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How People Eat Eggs Around the World

How People Eat Eggs Around the World

How People Eat Eggs Around the World

In the U.S., our eggs may come scrambled or hardboiled, but head elsewhere around the world, and you’ll find they can be served in some interesting ways.

Australia: Bacon, Egg, and Barbecue Roll

Fried onions, fried egg, bacon, and barbecue sauce on a toasty roll? Sign us up.

Argentina: Matambre

Matambre consists of very thinly sliced flank steak stuffed with hard-boiled eggs, vegetables, and herbs, then broiled or oven roasted. It’s sliced and served hot or cold.

China: Century Egg

Don’t worry, the Chinese century egg, also known as pidan, is actually only a few weeks to a couple of months old. It’s made by preserving duck, chicken, or quail eggs in clay, ash, salt, quicklime, and rice hulls then letting the eggs age until they become brined and gelatinous.

Ethiopia: Doro Wat


This slow-cooked chicken stew contains whole hardboiled eggs and is eaten by scooping the stew with injera, or flat pancakes made of millet.

India: Egg Curry

To make this delicious vegetarian dish,take a traditional onion, tomato, and green chilli curry and liven it up with a few eggs. Just make your curry, then add six hard boiled eggs with a small slits cut in their sides. Let the eggs steep in your curry for 10 minutes or so to let them soak up the flavor, then enjoy!

Japan: Onsen Tamago


This Japanese delicacy is prepared by slow-cooking an egg on a low temperature in spring water until the yolk takes on a custard-like quality. Once the shell is removed, the egg is served in a small cup of broth and soy sauce.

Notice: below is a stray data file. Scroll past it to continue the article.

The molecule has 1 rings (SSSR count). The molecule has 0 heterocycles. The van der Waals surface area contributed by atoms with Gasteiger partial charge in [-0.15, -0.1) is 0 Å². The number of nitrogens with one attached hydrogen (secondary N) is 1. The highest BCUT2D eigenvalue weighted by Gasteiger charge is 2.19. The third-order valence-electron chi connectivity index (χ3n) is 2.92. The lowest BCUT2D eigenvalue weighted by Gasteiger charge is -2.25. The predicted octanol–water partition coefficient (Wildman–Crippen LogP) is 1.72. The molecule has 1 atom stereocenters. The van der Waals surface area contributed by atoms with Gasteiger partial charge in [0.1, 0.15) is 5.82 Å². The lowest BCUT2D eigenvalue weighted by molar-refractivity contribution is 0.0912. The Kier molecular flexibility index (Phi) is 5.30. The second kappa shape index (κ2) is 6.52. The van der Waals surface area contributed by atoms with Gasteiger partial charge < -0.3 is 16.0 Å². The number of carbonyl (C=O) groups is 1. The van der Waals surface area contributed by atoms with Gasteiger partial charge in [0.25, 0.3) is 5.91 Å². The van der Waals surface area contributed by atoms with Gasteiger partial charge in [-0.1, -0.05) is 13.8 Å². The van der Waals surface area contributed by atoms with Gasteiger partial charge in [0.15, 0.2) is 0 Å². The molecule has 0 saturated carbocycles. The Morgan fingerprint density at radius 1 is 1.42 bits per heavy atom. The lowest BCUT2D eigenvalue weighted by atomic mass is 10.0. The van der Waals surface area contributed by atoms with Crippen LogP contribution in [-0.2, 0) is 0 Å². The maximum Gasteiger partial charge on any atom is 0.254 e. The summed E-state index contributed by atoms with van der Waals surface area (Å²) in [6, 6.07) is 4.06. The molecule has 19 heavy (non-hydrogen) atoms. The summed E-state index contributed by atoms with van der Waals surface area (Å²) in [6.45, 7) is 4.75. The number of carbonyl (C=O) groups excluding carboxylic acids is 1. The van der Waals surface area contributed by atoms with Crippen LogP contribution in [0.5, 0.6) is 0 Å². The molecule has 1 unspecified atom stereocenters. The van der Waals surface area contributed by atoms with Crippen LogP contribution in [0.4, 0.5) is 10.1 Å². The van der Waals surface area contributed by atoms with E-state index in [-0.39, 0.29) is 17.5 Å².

Mexico: Huevos Rancheros


The name literally means “rancher’s eggs,” but you don’t have to be a farmhand to love fried eggs and tomato-chile sauce atop corn tortillas with a side of rice and beans.

Phillipines: Balut

This dish is not for the faint of heart. Conventionally sold as a street food in the Philippines, balut (or balot) is a developing duck embryo that’s boiled alive and eaten straight out of the shell. They’re also sometimes cooked adobo-style-- vinegar, soy sauce, and bay leaves--or cooked into pastries.

Tunisia: Brik


This samosa-like food envelops a whole egg in a pastry triangle with onion, tuna, harissa, and parsley. Then the whole thing is deep-fried and sometimes garnished with capers and cheese.

United Kingdom: Scotch Egg


Scotch eggsprobably originated in London, despite their name, but no matter where they came from, hard-boiled eggs wrapped in sausage, breaded, and deep-fried are an ingenious invention.